By Tamara Vallejos
It’s been nearly a decade since baritone Levi Hernandez last performed with Opera Colorado, but now he’s finally back to sing the role of Marcello, who in many ways acts as the glue that holds together the group of friends in La Bohème. And after just one performance, he’s already a hit: Hernandez “delivers the role with the right amount of forceful comedy and mild cynicism,” according to a new review in the Boulder Daily Camera. Today we check in with Hernandez and learn about what drew him to opera in the first place, his favorite part of the rehearsal process, and what he thinks about Marcello’s relationship with Musetta. If you didn’t catch Opening Night on Saturday, don’t worry! You still have four more chances to see Hernandez and the rest of this great cast, when the run of La Bohème continues with performances tonight and on Nov. 10, 12, and 15.
Let’s start at the beginning: how did you come to opera, and how did you decide to make a career of it?
I was obsessed with instruments and anything that made noise. As a kid, I gravitated toward any instrument that I wanted to learn. I drove my parents nuts. I started off with alto sax, then bari sax, French horn, tuba, and piano. My father tried to teach me guitar, but that wasn’t successful.
I was exposed to opera as a senior in high school, through my teacher, but I always sang, ever since I was a little kid in church choir and whatnot. I knew I wanted to go into music, but I wasn’t sure exactly how. In high school, my voice teacher said I should probably think about going to college and getting my music degree. So I went to Westminster Choir College to study music education and choral teaching, and they offered me a little more money to audition for their performance program. I did, and they said I should probably consider this. I found that being on the stage by myself was a different kind of high. Instead of being in the chorus, when you’re singing such incredible music with a group, I loved performing solo.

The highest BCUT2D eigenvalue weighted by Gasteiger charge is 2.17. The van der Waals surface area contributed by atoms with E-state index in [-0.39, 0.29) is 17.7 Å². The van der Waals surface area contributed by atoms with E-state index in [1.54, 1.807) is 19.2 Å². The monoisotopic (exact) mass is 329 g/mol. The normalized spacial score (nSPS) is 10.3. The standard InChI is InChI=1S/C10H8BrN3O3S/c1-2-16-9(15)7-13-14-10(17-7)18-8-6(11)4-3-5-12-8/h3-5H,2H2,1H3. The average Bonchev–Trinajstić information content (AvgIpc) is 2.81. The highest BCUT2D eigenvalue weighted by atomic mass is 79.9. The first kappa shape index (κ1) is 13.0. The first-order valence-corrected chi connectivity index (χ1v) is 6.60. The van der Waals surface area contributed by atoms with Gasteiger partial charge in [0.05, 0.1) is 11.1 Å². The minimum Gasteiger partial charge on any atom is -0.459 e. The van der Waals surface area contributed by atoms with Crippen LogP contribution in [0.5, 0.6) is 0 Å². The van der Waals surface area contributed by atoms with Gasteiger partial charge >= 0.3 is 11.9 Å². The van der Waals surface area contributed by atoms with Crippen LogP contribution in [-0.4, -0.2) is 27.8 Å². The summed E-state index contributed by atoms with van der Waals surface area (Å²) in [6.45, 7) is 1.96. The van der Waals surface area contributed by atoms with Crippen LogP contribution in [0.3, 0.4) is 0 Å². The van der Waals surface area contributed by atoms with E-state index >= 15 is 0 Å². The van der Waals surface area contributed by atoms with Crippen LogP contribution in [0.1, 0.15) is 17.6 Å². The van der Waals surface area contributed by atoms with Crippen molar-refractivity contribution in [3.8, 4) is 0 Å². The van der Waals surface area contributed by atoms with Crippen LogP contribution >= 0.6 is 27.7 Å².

My first opera was Don Giovanni. I was an understudy for Masetto, which I never sung. But I went through everything. I was a part of props, costumes, etc., so I got to see how everything worked. I got to see the whole product, and that’s when I knew that this was really what I wanted to do.
One of the great things about opera is how many entry points there are. You can love the music, or the drama, or the literature, or any of a dozen other things. What about you? What is it about opera that really draws you in?
What attracts me to opera is being able to be somebody else. There is an aspect of what we do that is our own idea and what we put into it, how we develop the character and flesh it out, but it also has to be in harmony with what the composer and the librettist put together. Being able to explore those things as an individual, figure out how all that goes together and coincides with what was written, is great. The genius of Puccini is that he fleshed it out for us, it’s all there in the music.
What is your background with La Bohème and the role of Marcello?
The first time I was introduced to this opera was when we were listening to recordings in undergrad. I knew it was a beautiful piece, but it wasn’t until I got to graduate studies at AVA, the Academy of Vocal Arts in Philadelphia, when I was assigned Marcello and I got to do it. Since then, I realized I had been exposed to La Bohème throughout Moonstruck, for example. I went back and saw the movie after all these years and thought, “Oh my God! This is the whole thing!” You have those weird moments with this work. Ever since AVA, it’s been one of my favorites. I’ve had the pleasure of doing two different roles, Schaunard and Marcello. But what is there not to love about the piece? It’s an incredible piece.